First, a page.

Sharing – What Exercise Can — and Can’t — Do for Your Mental Health
I feel like this is something that needs to be shouted for everyone in the back to hear. Whether you’re talking about exercise, certain eating habits, medication or whatever else we read about online as being the “cure” for depression.
“Felipe Schuch, an associate professor of sports techniques and methods at Universidade Federal de Santa Maria in Brazil, acknowledges that exercise is not a miracle cure. “Not everyone will benefit from exercise in the same way that not everyone will benefit from psychotherapy or antidepressant medications,” he says. “Someone can be depressed even being active. There are many ways and many risk factors that will make someone become depressed; exercise is just one factor that might protect or decrease the risk.”
Schuch estimates that 40% to 50% of people get better with exercise, about the same portion that responds to antidepressants. In one study comparing different treatment options for depression, 45% of people who took part in group exercise classes and 40% of those who worked out at home saw significant benefits in their symptoms compared with 47% of people on medication and 31% who received a placebo.”
Two things that I want to point out from this tidbit.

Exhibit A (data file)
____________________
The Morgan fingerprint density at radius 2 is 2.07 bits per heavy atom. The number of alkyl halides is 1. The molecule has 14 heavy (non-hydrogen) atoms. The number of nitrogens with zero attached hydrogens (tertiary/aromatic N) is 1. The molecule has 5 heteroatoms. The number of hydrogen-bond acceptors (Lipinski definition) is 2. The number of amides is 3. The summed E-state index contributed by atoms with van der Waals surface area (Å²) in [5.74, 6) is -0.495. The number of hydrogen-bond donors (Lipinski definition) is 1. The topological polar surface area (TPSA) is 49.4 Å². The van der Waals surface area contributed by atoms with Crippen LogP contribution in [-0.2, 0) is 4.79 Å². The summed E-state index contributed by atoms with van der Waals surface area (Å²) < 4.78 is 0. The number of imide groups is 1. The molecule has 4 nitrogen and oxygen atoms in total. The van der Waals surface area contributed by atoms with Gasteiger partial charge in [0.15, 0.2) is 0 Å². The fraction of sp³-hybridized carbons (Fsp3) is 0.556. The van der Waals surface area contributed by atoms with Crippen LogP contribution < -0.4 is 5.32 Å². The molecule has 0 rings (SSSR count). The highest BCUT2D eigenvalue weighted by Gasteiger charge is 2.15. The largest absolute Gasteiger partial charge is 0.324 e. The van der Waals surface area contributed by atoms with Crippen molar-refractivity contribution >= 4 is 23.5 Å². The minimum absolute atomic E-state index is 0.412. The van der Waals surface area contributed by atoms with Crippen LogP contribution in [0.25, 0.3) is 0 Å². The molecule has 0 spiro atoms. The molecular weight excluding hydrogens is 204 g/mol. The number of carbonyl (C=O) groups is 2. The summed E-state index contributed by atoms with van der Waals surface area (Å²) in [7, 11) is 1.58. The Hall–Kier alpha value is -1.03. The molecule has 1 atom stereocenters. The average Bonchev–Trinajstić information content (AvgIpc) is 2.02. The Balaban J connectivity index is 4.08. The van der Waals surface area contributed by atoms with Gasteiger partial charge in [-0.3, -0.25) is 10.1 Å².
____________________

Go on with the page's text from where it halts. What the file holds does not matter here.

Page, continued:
1. The outcome is described as “get better”, not cured. That is a pretty broad definition, which to me means that 40-50% saw some relief of their depression symptoms when they started exercising regularly.
That’s good, and worth trying since getting a little exercise is a fairly easy enough thing to do, that we can all afford.
2. The numbers provided by Dr. Schuch also show that 50-60% of people didn’t get better. In the study quoted, 55% of people who take exercise classes, and 60% of those who worked out at home, didn’t get better.
So yes, if you’ve not been getting much exercise and want to try and do that to alleviate some of your depression, go for it. But understand it’s a pretty 50-50 proposition as to whether it will help you or not.
So, stop telling people that all they need to do is get more exercise. For some, that may be true, but not everyone, just like not everyone responds to medication, or eating healthy, or any other treatment options that you may have heard about, or even had some experience with yourself.
We’re all individuals, with our own complications for mental health issues. Keep trying until you find what works for you.